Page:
Transcriptomic alterations underlying pathogenesis and carcinogenesis in COPD
Kantrowitz, Jacob Josef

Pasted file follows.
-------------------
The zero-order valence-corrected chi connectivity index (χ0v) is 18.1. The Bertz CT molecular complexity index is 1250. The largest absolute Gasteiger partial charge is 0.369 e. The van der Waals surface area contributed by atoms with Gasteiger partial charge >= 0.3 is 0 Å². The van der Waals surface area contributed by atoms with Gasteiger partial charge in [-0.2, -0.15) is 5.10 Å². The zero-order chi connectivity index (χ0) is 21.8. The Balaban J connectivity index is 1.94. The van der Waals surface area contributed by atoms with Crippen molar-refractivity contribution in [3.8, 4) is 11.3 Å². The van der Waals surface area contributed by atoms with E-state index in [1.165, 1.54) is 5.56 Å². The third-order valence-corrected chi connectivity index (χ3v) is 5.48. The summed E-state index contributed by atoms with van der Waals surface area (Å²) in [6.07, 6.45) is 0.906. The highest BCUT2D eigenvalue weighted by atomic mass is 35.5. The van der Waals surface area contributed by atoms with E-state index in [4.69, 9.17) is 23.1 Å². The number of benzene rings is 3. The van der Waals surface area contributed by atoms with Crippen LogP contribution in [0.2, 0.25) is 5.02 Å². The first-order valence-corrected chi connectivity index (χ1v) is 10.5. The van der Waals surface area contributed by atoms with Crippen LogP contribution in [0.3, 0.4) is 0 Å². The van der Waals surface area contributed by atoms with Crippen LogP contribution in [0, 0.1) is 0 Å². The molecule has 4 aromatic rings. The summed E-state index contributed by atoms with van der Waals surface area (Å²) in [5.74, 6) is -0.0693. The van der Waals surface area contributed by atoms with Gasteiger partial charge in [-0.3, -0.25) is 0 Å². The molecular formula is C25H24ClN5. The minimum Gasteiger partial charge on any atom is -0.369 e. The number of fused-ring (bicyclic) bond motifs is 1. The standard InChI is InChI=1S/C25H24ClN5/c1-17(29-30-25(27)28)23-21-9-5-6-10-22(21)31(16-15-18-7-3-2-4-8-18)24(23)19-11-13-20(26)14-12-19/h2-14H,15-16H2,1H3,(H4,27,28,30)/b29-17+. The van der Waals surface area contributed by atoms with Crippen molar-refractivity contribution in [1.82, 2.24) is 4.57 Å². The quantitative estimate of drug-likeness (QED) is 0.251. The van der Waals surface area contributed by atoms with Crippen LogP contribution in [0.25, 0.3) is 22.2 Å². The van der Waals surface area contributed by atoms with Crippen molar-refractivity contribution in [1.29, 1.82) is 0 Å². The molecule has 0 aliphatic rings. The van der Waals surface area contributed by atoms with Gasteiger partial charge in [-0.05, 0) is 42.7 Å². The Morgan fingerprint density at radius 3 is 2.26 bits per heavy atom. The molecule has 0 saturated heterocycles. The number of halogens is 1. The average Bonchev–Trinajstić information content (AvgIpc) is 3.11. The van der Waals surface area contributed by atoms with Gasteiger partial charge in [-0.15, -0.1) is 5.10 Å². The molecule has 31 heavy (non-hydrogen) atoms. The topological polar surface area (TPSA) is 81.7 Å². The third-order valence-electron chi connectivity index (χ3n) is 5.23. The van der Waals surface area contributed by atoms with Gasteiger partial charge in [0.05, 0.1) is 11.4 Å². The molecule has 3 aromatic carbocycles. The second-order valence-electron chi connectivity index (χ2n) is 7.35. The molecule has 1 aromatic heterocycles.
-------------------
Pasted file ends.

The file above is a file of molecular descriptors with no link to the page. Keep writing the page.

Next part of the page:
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Chronic obstructive pulmonary disease (COPD) is a major cause of morbidity and mortality worldwide and is a risk factor for lung cancer development. COPD encompasses both emphysema and chronic bronchitis, the pathogenesis of which are unclear. In this dissertation, I leveraged genome-wide gene-expression studies of emphysema and lung cancer to investigate pathogenesis and carcinogenesis in COPD. Tobacco smoke is the primary cause of emphysema. The most severe form is also associated with alpha1-antitrypsin deficiency (AATD) resulting from a mutation. In this study, I leveraged multiple lung samples from patients with emphysema, with or without AATD. While genes involved in tissue repair decreased with emphysema severity, the unfolded protein response (UPR) was uniquely changed in AATD lungs. AATD may play multiple roles in emphysema and UPR activation suggests AAT replacement therapy may be insufficient to treat this form of emphysema. Emphysema is a progressive disease, and the mean linear intercept (Lm) can serve as a surrogate of progression. I evaluated whether Lm increases in non-diseased lungs may represent similar processes to those occurring in emphysema, and could offer insight into early stages of disease or homeostasis. Genes involved in tissue repair increased with Lm in controls but decreased in disease. Tissue repair processes may be active in even the non-insulted lung, suggesting their activity is necessary for lung homeostasis and their deficiency may drive emphysema progression. Finally, COPD patients are at increased lung cancer risk, and transcriptomic changes common to both diseases could explain this risk. In both COPD and lung cancer, I discovered that H3K27Me3 regulated genes are repressed, and that the methyltransferase responsible for H3K27me3, EZH2, is induced. H3K27Me3, an oncogenic histone modification, may drive carcinogenesis and pathogenesis in COPD. Though usual and AATD emphysema share transcriptomic signatures associated with tissue repair, which may be active in the normal homeostatic lung, the UPR changes in AATD emphysema only; successful therapeutic strategies in emphysema will need to account for this difference. In COPD, H3K27Me3 may play a role in both pathogenesis and carcinogenesis, making it an attractive target for therapeutic interventions, but one that would need further augmentation in AATD.